The Confession Club: A Novel (Mason)

Image of The Confession Club: A Novel
Release Date: 
November 19, 2019
Random House
Reviewed by: 

Mason, Missouri, is a typical small town where everyone knows everyone—and their business, too. But this is a place one would want to live, for you can count on your friends and neighbors when in need.

Recently divorced Iris Winters has given up her thrift shop in Boston to move to Mason to start over. She holds baking classes at the house she rents from Maddy who inherited the home from Arthur Truluv. 

As a teenager, Maddy got pregnant and the elderly Truluvs, Arthur and Lucille, had taken her in, giving her care and devotion then later to her daughter, Nola, after her birth. Maddy grew to love the Truluvs and considered them more than family, though she met and married Matthew and moved to New York City. 

Iris is surprised and happy when Maddy shows up with seven-year-old Nola explaining she needs a "break." She is thrilled to have them, especially Nola, for never having a child of her own, she enjoys this precocious young girl. 

Joanie Benson calls Iris asking her to make Black Cake for her club meeting; a dessert filled with surprise ingredients, and Joanie had gotten the idea for this after seeing the play, The Belle of Amherst. Though this proves challenging for Iris, she's determined to fulfill her order. 

Maddy accompanies Iris when she delivers the unusual concoction and the two are drawn into the group originally started as the Third Sunday Suppler Club to share meals. That later segued into The Confession Club when the female members from ages 20 to 80 decided that in addition to sharing suppers, they would all divulge their innermost secrets, embarrassments, and antics—never to be repeated outside their walls. This gathering commences as the main premise of this novel as it brings many together, and as can be expected when a bunch of women gather, their tales are hysterical, sobering, and insightful, but as it usually happens, they often go off track and hit on many other subjects. Someone may call this a "hen party."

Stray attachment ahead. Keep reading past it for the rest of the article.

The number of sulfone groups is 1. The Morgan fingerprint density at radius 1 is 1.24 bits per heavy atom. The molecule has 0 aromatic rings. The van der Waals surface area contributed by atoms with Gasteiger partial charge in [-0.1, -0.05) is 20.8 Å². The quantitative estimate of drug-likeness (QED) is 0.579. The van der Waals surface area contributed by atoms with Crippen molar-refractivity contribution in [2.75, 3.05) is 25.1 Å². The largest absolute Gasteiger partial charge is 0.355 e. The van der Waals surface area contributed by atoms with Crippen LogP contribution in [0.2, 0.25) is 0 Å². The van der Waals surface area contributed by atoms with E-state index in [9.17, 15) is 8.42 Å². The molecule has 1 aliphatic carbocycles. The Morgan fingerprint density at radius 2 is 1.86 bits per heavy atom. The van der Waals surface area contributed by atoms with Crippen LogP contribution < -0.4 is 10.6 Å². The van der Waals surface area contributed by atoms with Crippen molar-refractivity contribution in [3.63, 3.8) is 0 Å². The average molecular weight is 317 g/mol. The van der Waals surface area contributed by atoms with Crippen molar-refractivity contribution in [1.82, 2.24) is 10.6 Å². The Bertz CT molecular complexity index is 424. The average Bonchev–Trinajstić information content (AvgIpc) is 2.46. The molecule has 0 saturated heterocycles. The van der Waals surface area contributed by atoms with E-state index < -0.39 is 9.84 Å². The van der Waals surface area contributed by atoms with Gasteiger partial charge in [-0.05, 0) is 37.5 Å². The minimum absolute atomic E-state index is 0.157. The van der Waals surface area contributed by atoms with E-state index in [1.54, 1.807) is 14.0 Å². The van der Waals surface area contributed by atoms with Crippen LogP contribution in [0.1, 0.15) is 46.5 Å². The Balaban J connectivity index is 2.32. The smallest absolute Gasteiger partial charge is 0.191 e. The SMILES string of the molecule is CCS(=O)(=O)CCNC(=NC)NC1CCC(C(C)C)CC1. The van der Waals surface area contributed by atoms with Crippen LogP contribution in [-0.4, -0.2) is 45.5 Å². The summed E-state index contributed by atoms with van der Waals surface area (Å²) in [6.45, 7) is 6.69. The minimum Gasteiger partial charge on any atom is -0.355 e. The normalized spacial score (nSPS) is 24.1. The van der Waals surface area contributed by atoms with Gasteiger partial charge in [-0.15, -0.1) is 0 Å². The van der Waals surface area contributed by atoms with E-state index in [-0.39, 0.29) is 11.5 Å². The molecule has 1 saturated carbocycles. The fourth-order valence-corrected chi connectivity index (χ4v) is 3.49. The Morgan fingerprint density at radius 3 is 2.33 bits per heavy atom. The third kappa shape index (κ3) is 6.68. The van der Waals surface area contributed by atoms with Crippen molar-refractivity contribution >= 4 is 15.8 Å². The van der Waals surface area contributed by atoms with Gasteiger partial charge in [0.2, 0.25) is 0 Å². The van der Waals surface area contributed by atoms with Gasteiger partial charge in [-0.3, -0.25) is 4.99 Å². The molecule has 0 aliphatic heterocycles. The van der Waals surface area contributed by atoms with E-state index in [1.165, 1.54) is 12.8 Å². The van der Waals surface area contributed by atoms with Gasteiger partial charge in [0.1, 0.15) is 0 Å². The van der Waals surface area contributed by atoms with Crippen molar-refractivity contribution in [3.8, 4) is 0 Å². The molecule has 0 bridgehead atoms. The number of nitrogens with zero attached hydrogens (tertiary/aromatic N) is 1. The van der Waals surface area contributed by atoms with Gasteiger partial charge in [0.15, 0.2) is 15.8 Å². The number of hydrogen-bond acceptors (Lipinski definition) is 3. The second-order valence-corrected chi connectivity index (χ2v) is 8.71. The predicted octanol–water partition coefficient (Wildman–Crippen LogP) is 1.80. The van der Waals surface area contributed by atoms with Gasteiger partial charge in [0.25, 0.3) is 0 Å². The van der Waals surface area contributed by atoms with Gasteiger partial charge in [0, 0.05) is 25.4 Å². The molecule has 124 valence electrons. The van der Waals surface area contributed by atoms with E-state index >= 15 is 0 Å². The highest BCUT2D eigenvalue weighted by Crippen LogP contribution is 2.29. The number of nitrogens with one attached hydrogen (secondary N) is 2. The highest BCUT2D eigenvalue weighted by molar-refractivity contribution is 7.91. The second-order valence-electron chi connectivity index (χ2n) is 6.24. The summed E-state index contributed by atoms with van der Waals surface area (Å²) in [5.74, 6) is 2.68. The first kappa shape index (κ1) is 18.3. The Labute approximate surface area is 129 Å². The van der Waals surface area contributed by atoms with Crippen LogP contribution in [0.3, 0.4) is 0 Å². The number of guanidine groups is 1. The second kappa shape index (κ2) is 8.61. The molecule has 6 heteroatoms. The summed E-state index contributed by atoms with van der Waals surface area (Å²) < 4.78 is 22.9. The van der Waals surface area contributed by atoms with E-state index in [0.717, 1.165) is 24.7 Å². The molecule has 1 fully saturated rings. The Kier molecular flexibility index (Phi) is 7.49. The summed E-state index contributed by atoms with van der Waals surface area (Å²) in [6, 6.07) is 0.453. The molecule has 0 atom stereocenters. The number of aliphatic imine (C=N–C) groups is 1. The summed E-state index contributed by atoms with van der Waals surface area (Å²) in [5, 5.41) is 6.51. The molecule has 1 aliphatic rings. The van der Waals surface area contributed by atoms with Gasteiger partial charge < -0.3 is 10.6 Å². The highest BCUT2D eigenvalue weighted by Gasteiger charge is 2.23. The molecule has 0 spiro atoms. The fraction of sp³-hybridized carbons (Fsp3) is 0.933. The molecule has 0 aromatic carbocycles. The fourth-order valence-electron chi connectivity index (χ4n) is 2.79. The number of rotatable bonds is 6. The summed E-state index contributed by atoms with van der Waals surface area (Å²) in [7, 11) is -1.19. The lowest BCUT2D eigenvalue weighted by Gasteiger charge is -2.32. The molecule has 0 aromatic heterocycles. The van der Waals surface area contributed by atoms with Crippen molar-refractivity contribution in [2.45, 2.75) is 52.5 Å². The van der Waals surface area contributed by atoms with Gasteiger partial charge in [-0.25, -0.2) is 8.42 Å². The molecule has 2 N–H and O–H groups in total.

The cake is received with great applause, and Iris and Maddy are invited to join them, which they readily agree to. After all, everyone has something they want to disclose and/or need to commiserate with others. 

Maddy has an unhappy past that she can't seem to shake. This is one of the reasons she needs a "break" from her husband. She does not want him to see her frailties and believes he can do better with someone else. 

As they each take turns: "Maddy is grateful; she doesn't want to talk much. She's thinking about something. She's wondering where Matthew is right now, what he's doing. In the conversations they've had since she left for her visit to Mason, she'd felt herself growing increasingly distant. She doesn't want to be that way, yet she is. She doesn't know what to tell him. She doesn't know what to tell herself.

"And then, to make matters worse, she called her father last night to set up some time with him, and though he pretended to be glad, Maddy knew that he wasn't. She feels he will never get over blaming her for her mother's death, which happened just after Maddy was born; it's as though he can't separate the two events. 'I can't help my feelings,' he told her once when she was still in high school, and she remembers thinking, But you can help your behavior.

"Things didn't get much better when she got pregnant by a guy who couldn't dump her fast enough, nor did they improve after Nola was born. And then after Maddy got married and moved to New York, the two of them became even more estranged. . . .

. . . "If there's anything Maddy learned after Arthur and Lucille took her in as a pregnant teenager, it's that families don't have to be biological. She finds it hard to let go of the notion that you should matter to your father, though."
Maddy is not the only one wrangling with torn emotions. Iris misses the life she had with her ex, and the family they could have shared together. Sometimes she believes she is totally alone and wonders where life will take her next.

One day, John, a 60-something homeless Vietnam vet suffering from PTSD shows up in town. Iris meets him and is intrigued by him, and she visits him often as the abandoned farm, where he is squatting. She is surprised her feelings for him are unlike any she's ever had for anyone else. John confides in her about his experiences in Vietnam, his destroyed marriage, living on the streets, and the need to feel free. Their friendship intensifies, and Iris falls in love with him. But could a lasting relationship work with a man who is plagued by so many demons?

The Confession Club, book #3 in the Mason series, stands well on its own, though some characters from the two previous editions are reintroduced, so the reader may want to catch them if they have not already done so. Maddy, Iris, and John, keys to the plot, are so down to earth and likable as are the secondary players, so it is easy to commiserate and appreciate the problems, foibles, and personalities of those of all ages, making this a well-rounded read offering a lighthearted break from everyday concerns by highlighting that no one is truly alone.